16 Times Nature Did Whatever It Felt Like Doing

Posted by Editorial Staff in Nature and Travel On 23rd September 2017

Nature is majestic, terrifying, cruel, ingenious, and (sometimes) adorable. But more than anything, nature is weird. If you don’t agree, spend five minutes looking up deep-sea fish, then we can talk about it.

When we get locked into routines and start taking the world for granted, it’s easy to get bored by it; even the most beautiful sunrise can be banal if you’re struggling through your early-morning commute. But when we take the time to look at our planet with new eyes, it’s clear that nature has a whimsical sense of humor. Why else would we have walking rocks, Pepto-Bismol lakes, volcano lightning, or people who genuinely enjoy Minions?

So if you’ve forgotten about how weird and wonderful life is on our little rock circling the sun, read on. You may be inspired, you may be terrified. But one thing you definitely won’t be is bored.

#1 Lake Hillier:

This startling bubblegum lake, hidden away in the forests of Middle Island, Australia, looks almost unreal. Scientists still aren’t entirely sure what causes the lake’s distinctive color, although minerals and microorganisms are the top contenders.

#2 The Rainbow Mountains:

China’s Zhangye Danxia National Geologic Park boasts a set of mountains that look like they were chalked in by some enterprising artist with a lot of time on their hands. But the startling colors are all natural, due to the different mineralogical compositions in the layers of rocks.

#3 The Portuguese Man O’ War:

This delightful siphonophore (often mistaken for a jellyfish) is made up of a colony of microorganisms working together, and its tentacles can reach up to 165 feet long. Oh, and it’s also venomous!

#4 Spotted Lake:

No, it’s not the world’s biggest game of Twister. This alkali lake in Canada dries up over the summer, leaving little pools colored by different minerals.

#5 This Little Guy:

Proof that nature’s wonders come in the incomprehensibly large and the adorably small, this three-tailed lizard is unfazed by its new celeb status.

#6 Fairy Rings:

Our ancestors thought these circles of mushrooms were the homes of supernatural beings who would curse those who stepped inside them. The truth is far more benign: they’re the result of mushrooms growing out of an old tree stump or another big piece of organic matter buried under the soil. When they’re surrounded by a circle of dead grass, it’s because the mushrooms invade and kill the grass’ root cells. Wait, that’s still pretty creepy…

#7 Basalt Columns:

When basaltic lava pours and cools slowly from the bottom up, fractures shoot through it, dividing it up into hexagons. These cool rock formations are found all around the world, from Ireland to Israel.

#8 Bioluminescent Waves:

If you’ve ever wanted to swim among the stars, this is the next best thing. These glowing waves happen when vast groups of bioluminescent phytoplankton (microscopic ocean creatures) are washed up on shore together. It’s easiest to see on tropical beaches, right after dark.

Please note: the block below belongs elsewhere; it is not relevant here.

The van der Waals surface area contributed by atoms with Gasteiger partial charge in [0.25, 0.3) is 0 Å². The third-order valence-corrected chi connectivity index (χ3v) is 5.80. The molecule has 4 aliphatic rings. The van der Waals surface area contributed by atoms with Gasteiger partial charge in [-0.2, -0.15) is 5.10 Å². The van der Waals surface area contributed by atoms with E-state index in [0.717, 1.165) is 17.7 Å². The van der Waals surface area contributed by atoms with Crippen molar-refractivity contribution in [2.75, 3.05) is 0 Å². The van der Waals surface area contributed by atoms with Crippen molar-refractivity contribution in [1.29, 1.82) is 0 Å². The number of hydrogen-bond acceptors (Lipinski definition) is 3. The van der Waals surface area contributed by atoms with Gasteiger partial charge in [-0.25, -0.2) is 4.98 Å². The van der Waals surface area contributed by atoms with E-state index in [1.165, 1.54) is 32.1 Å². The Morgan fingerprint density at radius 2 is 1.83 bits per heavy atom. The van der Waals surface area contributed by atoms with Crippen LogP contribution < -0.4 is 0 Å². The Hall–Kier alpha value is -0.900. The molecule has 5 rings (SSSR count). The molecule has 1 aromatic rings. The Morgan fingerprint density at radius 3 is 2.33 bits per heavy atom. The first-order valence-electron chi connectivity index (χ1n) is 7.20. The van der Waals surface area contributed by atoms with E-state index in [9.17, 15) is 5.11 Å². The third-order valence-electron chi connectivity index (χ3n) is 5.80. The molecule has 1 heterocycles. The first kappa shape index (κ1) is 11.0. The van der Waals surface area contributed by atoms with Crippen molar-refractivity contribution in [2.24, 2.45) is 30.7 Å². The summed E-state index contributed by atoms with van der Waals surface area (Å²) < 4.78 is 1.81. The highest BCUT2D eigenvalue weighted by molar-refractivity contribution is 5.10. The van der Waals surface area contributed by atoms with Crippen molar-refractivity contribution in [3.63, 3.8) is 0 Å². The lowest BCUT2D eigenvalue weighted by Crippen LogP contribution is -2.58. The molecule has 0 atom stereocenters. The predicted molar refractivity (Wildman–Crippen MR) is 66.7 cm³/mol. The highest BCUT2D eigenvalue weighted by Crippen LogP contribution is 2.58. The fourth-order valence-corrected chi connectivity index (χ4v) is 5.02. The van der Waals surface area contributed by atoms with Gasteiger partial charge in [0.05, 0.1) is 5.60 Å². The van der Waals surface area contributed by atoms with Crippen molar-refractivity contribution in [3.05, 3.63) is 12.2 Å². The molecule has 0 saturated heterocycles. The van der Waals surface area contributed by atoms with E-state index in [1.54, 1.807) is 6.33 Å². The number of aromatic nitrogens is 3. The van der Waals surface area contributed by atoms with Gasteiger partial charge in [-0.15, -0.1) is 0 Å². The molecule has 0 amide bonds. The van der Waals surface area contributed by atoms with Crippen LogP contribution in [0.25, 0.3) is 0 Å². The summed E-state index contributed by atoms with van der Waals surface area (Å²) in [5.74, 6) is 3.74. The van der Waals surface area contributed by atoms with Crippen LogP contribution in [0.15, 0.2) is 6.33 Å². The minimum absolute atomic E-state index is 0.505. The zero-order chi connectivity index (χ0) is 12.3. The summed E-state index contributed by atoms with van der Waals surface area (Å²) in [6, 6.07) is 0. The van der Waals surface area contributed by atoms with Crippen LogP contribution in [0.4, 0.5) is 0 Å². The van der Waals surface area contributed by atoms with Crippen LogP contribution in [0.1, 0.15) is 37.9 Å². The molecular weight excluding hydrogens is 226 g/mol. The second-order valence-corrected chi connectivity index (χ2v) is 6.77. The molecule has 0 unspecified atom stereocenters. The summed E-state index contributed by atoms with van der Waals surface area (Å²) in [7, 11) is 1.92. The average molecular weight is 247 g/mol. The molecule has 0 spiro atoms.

#9 Red Tide:

On the other hand, you probably don’t want to swim in a red tide. This phenomenon, where the water appears to be filled with blood, is the result of an algal bloom (a vast group of tiny ocean plants). As if this phenomenon wasn’t ominous enough already, some of these occurrences are toxic, killing hundreds of marine animals.

#10 Sailing Rocks:

When big, shallow sheets of ice star to break up while rocks are still covered in slippery ice, the wind can drive these rocks along the ground surface, leaving a trail after them to puzzle researchers.

#11 Coral Reefs:

Everyone knows what a coral reef is, but few people know exactly how old they are. Currently, the oldest discovered coral is estimated to be 4000 years old; in other words, this single, living coral is older than the Iron Age.

#12 Fire Tornadoes:

Sharknados aren’t real, but this terrifying phenomenon is. Fire whirls happen when rising heat from fires meets turbulent wind conditions, and they can suck in organic matter and flammable gases. I think I’ll stick with the sharks, thanks.

#13 Blood Falls:

In case you thirsted for more blood, Antarctica’s Taylor Glacier features a tomato-red waterfall. The water comes from a salty sub-glacial lake trapped millions of years ago, and when it reacts with air, the ancient microbes turn the water red.

#14 Dirty Thunderstorms:

On rare occasions, plumes of volcanic ash can produce lightning, and that’s what we call a “dirty thunderstorm.” It happens because of the electrostatic charge created by fragments of ash, ice, and rock colliding up in the clouds.

#15 Pele’s Hair Lava:

And speaking of volcanoes, what about Pele’s Hair, the long-thin strands of volcanic glass that form when molten basalt glass blows out of lava, droplets drying in thin strands. It may look like it has an intriguing texture, but don’t touch — it’s incredibly brittle, and broken-off pieces can go easily into skin.

#16 Salar de Uyuni:

This Bolivian salt flat, the world’s largest, is perfectly poised to become the world’s largest mirror in the rainy season. When covered with a shallow layer of water, the huge, flat surface reflects the sky perfectly.

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